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7SEEDS Manga Gets Anime on Netflix

posted on by Jennifer Sherman
Yumi Tamura's post-apocalyptic series ended in May 2017

Retailer Rakuten's listing for the January 2019 issue of Shogakukan's Monthly Flowers magazine features a cover image that reveals that Yumi Tamura's 7SEEDS manga is inspiring an anime adaptation by Netflix. The magazine will ship on Wednesday.

Tamura launched the series in 2001 in Bessatsu Shōjo Comic magazine, before eventually moving it to Monthly Flowers. The series ended in the magazine in May 2017. The original manga's 35th and final volume shipped in August 2017, and a limited edition included a drama CD.

The original series centers on Natsu, who suddenly wakes up one day to find herself in the middle of the ocean. She's with six other strangers, and none of them remember how they got into their current situation. They end up stranded on an island, where a "guide" explains to them that they are part of a government project to cryogenically preserve groups of people to ensure humanity's survival after scientists predicted the destruction of the world. Natsu's group finds that they are in Japan after a catastrophe, and must learn how to survive in their new post-apocalyptic reality.

The series was nominated in the Comic category for the 49th Seiun Awards this past April. The manga also ranked on the top 20 list of manga for female readers in the 2018 edition of Takarajimasha's Kono Manga ga Sugoi! (This Manga Is Amazing!) guidebook last December. The manga won the Shōjo Category of the 52nd Annual Shogakukan Manga Awards in 2007. Shogakukan published the 7SEEDS Official Fanbook: Edge of Emotions fanbook in 2011.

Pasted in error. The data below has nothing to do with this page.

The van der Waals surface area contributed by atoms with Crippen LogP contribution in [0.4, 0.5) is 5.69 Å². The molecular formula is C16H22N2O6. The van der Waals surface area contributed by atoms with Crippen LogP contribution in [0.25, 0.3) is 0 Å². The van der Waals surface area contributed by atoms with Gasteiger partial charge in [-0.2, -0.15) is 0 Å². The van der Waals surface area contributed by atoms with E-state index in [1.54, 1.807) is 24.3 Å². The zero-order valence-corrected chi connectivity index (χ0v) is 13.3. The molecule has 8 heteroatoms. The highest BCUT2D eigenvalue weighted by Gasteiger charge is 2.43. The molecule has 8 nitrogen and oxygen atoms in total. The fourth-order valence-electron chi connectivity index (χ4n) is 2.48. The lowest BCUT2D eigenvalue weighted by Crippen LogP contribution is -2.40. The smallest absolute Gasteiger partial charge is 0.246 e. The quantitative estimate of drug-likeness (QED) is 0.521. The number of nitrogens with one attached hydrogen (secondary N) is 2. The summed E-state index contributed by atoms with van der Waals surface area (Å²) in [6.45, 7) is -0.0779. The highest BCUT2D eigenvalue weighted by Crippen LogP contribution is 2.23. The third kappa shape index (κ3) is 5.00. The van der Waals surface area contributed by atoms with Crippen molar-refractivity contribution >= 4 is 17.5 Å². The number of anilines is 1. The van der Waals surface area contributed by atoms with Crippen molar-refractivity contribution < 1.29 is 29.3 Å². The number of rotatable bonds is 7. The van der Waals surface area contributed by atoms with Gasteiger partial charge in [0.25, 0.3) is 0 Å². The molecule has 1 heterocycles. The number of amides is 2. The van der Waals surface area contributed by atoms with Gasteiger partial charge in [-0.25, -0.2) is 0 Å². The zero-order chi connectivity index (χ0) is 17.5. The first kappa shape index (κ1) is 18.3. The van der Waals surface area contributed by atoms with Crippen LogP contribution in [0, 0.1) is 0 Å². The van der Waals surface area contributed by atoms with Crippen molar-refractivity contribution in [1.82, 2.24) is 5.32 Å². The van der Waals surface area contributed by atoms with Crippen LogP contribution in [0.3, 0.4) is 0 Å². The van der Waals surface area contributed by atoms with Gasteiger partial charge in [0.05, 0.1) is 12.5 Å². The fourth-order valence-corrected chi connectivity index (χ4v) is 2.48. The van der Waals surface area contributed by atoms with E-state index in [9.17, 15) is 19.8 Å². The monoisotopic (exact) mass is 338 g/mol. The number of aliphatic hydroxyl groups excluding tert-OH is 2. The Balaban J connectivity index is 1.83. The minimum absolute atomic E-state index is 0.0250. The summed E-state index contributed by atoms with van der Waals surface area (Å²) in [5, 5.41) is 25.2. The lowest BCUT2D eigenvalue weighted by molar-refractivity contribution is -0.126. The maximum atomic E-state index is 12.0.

Tamura launched the 7SEEDS Gaiden spinoff manga in August 2017 and ended it in October 2017. Shogakukan released a compiled book volume in January.

Tamura launched the Mystery to Iu Nakare manga in the magazine in November 2017. Shogakukan published the third compiled book volume on October 10. Tamura published a one-shot manga with the same title in 2016, and Shogakukan's Zōkan Flowers republished the 78-page one shot in 2017 to commemorate the series.

Tamura's 27-volume Basara manga ran in Bessatsu Shōjo Comic from 1990-1998. Viz Media published the manga in English in 2003-2008. The manga inspired the 13-episode Legend of Basara television anime series in 1998.

Viz Media also published Tamura's two-volume Chicago manga in 2002-2003, and her one-volume Wild Com manga in 2004.

Tamura's Tomoe ga Yuku! manga inspired an OVA series in 1991-1992.

Source: Rakuten Books website

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